Latest Homo erectus Stories
One of the predominant theories of our evolution says our genus, Homo, came from small-bodied early humans to become the taller, heavier Homo erectus, who went on to dominate the face of the Earth. What the theory doesn't really explain is the timing and geographic source of the larger body size associated with modern humans.
Recently released research on human evolution has revealed that species of early human ancestors had significant differences in facial features. Now, a University of Missouri researcher and her international team of colleagues have found that these early human species also differed throughout other parts of their skeletons and had distinct body forms. The research team found 1.9 million-year-old pelvis and femur fossils of an early human ancestor in Kenya, revealing greater diversity in the...
Prehistoric archaeologist Aaron Deter-Wolf explains why humans began wearing clothes--and it's more than just for protection against the elements.
A stone knife discovered in Turkey is the oldest tool of its kind to ever be found there, and it suggests that humans passed from Asia into Europe far earlier than originally believed.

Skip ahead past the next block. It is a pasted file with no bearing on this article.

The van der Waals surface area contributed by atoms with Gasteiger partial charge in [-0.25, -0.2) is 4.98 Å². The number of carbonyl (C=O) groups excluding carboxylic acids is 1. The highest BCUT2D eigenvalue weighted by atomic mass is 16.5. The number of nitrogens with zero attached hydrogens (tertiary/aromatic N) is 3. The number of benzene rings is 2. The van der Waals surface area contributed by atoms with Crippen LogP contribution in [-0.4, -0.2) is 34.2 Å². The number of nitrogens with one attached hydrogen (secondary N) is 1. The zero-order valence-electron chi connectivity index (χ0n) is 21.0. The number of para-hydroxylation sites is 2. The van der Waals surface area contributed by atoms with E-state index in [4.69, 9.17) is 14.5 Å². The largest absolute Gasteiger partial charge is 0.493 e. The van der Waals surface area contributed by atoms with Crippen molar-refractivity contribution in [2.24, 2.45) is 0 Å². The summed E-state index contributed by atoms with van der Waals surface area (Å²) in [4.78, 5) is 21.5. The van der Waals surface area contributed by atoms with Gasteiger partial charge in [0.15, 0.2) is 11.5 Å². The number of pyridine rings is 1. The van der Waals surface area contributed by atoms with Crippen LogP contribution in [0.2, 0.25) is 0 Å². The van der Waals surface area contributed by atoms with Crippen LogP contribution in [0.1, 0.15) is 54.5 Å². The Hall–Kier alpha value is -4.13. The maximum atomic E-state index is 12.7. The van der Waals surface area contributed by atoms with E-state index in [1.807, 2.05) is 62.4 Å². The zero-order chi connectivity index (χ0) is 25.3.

The earliest known art by our species, Homo sapiens, is thought to have been made around 100,000 years ago, but a new study has revealed that our forbearers Homo erectus may have created simpler art forms at least 430,000 years ago.
Skeletal remains recovered from the Indonesian island of Flores over a decade ago are not a new species of “hobbit” sized human, but an ancient Homo sapien showing signs of abnormal development consistent with Down syndrome.
In the past, scientists concluded many of man’s defining qualities, such as legs made for walking upright and a large brain, evolved all at once. But according to a new study in the journal Science, shifts in climate caused these qualities to evolve separately.
The discovery of a 1.4 million year-old fossil in Kenya could be the key to closing a significant gap in the evolutionary record of humans.
The search for a common ancestor that links both modern humans to the ancient Neanderthals that roamed Europe thousands of years ago is far from over, according to a new study from an international team of experts. Dental analysis has so far shown no common match between the two hominins.
An analysis of a 1.8 million-year-old human skull suggests that the earliest members of our Homo genus actually belonged to a single species, a finding that contradicts previous beliefs that there were several different human species walking the Earth during that time.
Homo floresiensis Homo floresiensis, or Flores Man, nicknamed “hobbit” and “Flow”, is an extinct species in the genus Homo. The remains of an individual that would have stood about 3 feet in height were uncovered in 2003 on the island of Flores in Indonesia. Incomplete skeletons of nine individuals have been recovered, including one complete cranium. These remains have been the focus of intense research to establish whether they represent a species distinctive from modern humans....
- Emitting flashes of light; glittering.
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